Three of America’s largest foodservice distributors reported higher earnings in most recently quarterly financial results, but expressed concern about major headwinds facing the industry.
They said the COVID-19 omicron variant, inflation, and continued labor and supply chain issues lead the list of challenges in 2022.
Sysco’s U.S. broadline volume increased 22.5 percent in the quarter ending 1 January, 2022, versus the same period in fiscal year 2021, and decreased 4.9 percent versus the same period in fiscal year 2019. While Sysco’s gross profit jumped 37.8 percent to USD 2.9 billion (EUR 2.5 billion) in its second fiscal quarter, its profit was less than expected due to impacts of the COVID-19 omicron variant, Sysco President and CEO Kevin Hourican said on an investor earnings call.
“We delivered sales growth of 10.5 percent versus 2019 and sequential volume improvements throughout the quarter, until the omicron variant impacted our December performance,” Hourican said.
In addition, operational expenses within Sysco’s supply chain were “above expectations due to the challenges that COVID is presenting to our labor environment and our transportation costs,” Hourican said.
Likewise, the rapid spread of the omicron variant hurt consumer spending and job growth in December, and resulted in depressed restaurant bookings and less travel in January, the National Restaurant Association said in its 2022 State of the Restaurant Industry Report.
“The omicron variant is another speed bump on the industry’s road to recovery. Most operators across all the major restaurant segments say they’ve seen a decline in customer demand for indoor on-premises dining in late 2021 and early 2022,” the NRA said.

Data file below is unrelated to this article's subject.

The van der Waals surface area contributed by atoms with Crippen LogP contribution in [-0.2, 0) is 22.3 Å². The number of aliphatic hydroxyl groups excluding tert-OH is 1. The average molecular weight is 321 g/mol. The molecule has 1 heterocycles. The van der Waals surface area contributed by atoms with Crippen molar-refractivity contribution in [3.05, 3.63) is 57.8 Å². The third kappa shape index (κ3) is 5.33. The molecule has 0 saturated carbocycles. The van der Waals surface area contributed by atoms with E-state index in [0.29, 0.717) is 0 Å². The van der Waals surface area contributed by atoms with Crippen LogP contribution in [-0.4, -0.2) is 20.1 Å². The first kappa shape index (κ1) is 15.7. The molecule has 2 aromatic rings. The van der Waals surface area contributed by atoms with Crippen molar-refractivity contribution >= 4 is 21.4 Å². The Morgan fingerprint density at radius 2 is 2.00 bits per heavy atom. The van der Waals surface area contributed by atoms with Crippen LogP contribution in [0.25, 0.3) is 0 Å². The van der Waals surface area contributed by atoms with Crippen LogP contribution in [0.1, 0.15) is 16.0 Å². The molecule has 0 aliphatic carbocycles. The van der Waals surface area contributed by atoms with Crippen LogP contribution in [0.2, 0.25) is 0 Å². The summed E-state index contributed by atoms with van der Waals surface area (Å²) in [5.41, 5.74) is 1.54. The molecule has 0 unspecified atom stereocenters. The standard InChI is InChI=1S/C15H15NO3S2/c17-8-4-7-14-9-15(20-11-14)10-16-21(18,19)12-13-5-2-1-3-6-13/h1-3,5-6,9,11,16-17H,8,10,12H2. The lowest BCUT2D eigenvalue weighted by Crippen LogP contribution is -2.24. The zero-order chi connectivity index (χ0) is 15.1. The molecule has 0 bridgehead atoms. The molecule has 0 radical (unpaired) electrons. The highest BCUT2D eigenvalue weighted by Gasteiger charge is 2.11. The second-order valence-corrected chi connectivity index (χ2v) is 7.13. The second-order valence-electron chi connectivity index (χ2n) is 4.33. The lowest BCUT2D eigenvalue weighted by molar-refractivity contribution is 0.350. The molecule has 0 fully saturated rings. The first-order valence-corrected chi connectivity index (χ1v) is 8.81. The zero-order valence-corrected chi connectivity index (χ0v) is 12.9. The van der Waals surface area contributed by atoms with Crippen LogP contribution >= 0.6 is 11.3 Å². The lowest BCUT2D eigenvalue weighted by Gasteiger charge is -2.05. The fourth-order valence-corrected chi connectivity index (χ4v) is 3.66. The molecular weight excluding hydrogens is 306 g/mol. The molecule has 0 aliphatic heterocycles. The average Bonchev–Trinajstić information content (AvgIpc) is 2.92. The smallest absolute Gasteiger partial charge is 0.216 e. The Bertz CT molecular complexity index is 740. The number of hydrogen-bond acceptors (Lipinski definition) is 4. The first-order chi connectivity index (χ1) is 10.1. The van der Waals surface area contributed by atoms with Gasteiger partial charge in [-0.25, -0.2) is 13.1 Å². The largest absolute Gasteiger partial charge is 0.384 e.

While the NRA expects the U.S. foodservice industry to grow 6 percent to reach USD 898 billion (EUR 790 billion) in sales in 2022, the organization said the industry faces rising business costs, an extremely shallow labor pool, and supply chain disruptions. Menu prices for quick-service meals rose 8 percent, while full-service menu prices jumped 7.1 percent. Seven in 10 U.S. foodservice operators across all major segments said their restaurant currently does not have enough employees to support customer demand and most operators expect their labor challenges to continue through next year. Forty percent of operators say they are not open to full capacity for indoor on-premises dining, and seven in 10 report it’s due to staffing shortages.
However, Sysco executives “remain confident these incremental expenses driven by labor costs are near-term challenges that will improve over time,” Hourican said.
Other leading food distributors also reported more positive news on the earnings front. On 17 February, US Foods announced its net sales jumped 28.8 percent to USD 29.5 billion (EUR 26 billion) for fiscal year 2021, while its net sales rose 24.5 percent in the fourth quarter of 2021. The company’s total case volume for 2021 increased 16.9 percent, while independent restaurant case volume increased 28 percent.
“2021 was a year of resilience and recovery," US Foods CEO Pietro Satriano said in a press release. "In the face of continued industry-wide supply chain and labor challenges, we increased adjusted EBITDA 63 percent by successfully growing volume and increasing market share with key customer types, delivered our highest gross profit per case since becoming a publicly traded company, and continued to improve operational efficiencies.”
Performance Food Group also reported significant earnings increases in its fiscal second quarter, as net sales jumped 87.6 percent to USD 12.8 billion (EUR 11.3 billion), and gross profit soared 57.7 percent versus the previous year. Conversely, the company’s net income declined 52.3 percent to USD 8.4 million (EUR 7.4 million), primarily as a result of a USD 3.1 million (EUR 2.7 million) decrease in operating profit and a USD 7.1 million (EUR 6.3 million) increase in interest expense.
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